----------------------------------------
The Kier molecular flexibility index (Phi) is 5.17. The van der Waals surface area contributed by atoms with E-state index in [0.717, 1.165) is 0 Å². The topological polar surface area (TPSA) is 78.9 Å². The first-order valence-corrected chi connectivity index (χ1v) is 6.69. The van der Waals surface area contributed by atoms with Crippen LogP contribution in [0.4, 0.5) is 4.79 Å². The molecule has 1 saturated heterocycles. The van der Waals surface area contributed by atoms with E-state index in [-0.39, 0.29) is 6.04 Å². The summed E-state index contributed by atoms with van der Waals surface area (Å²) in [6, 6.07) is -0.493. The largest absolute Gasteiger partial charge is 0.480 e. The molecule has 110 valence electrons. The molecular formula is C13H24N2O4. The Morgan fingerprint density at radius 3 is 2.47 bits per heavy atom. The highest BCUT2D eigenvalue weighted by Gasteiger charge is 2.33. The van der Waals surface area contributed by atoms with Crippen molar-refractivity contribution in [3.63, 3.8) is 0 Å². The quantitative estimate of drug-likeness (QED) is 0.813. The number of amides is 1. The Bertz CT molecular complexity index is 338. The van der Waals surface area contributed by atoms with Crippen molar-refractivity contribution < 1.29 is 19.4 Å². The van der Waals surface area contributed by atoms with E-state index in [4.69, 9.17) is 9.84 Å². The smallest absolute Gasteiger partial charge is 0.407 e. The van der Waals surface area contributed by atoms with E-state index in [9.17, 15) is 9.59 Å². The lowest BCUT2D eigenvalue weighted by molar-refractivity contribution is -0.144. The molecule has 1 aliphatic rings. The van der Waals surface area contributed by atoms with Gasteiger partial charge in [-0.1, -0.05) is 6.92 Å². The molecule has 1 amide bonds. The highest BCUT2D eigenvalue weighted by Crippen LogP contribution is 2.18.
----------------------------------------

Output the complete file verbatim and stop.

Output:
The Kier molecular flexibility index (Phi) is 5.17. The van der Waals surface area contributed by atoms with E-state index in [0.717, 1.165) is 0 Å². The topological polar surface area (TPSA) is 78.9 Å². The first-order valence-corrected chi connectivity index (χ1v) is 6.69. The van der Waals surface area contributed by atoms with Crippen LogP contribution in [0.4, 0.5) is 4.79 Å². The molecule has 1 saturated heterocycles. The van der Waals surface area contributed by atoms with E-state index in [-0.39, 0.29) is 6.04 Å². The summed E-state index contributed by atoms with van der Waals surface area (Å²) in [6, 6.07) is -0.493. The largest absolute Gasteiger partial charge is 0.480 e. The molecule has 110 valence electrons. The molecular formula is C13H24N2O4. The Morgan fingerprint density at radius 3 is 2.47 bits per heavy atom. The highest BCUT2D eigenvalue weighted by Gasteiger charge is 2.33. The van der Waals surface area contributed by atoms with Crippen molar-refractivity contribution in [3.63, 3.8) is 0 Å². The quantitative estimate of drug-likeness (QED) is 0.813. The number of amides is 1. The Bertz CT molecular complexity index is 338. The van der Waals surface area contributed by atoms with Crippen molar-refractivity contribution < 1.29 is 19.4 Å². The van der Waals surface area contributed by atoms with E-state index in [4.69, 9.17) is 9.84 Å². The smallest absolute Gasteiger partial charge is 0.407 e. The van der Waals surface area contributed by atoms with E-state index in [9.17, 15) is 9.59 Å². The lowest BCUT2D eigenvalue weighted by molar-refractivity contribution is -0.144. The molecule has 1 aliphatic rings. The van der Waals surface area contributed by atoms with Gasteiger partial charge in [-0.1, -0.05) is 6.92 Å². The molecule has 1 amide bonds. The highest BCUT2D eigenvalue weighted by Crippen LogP contribution is 2.18.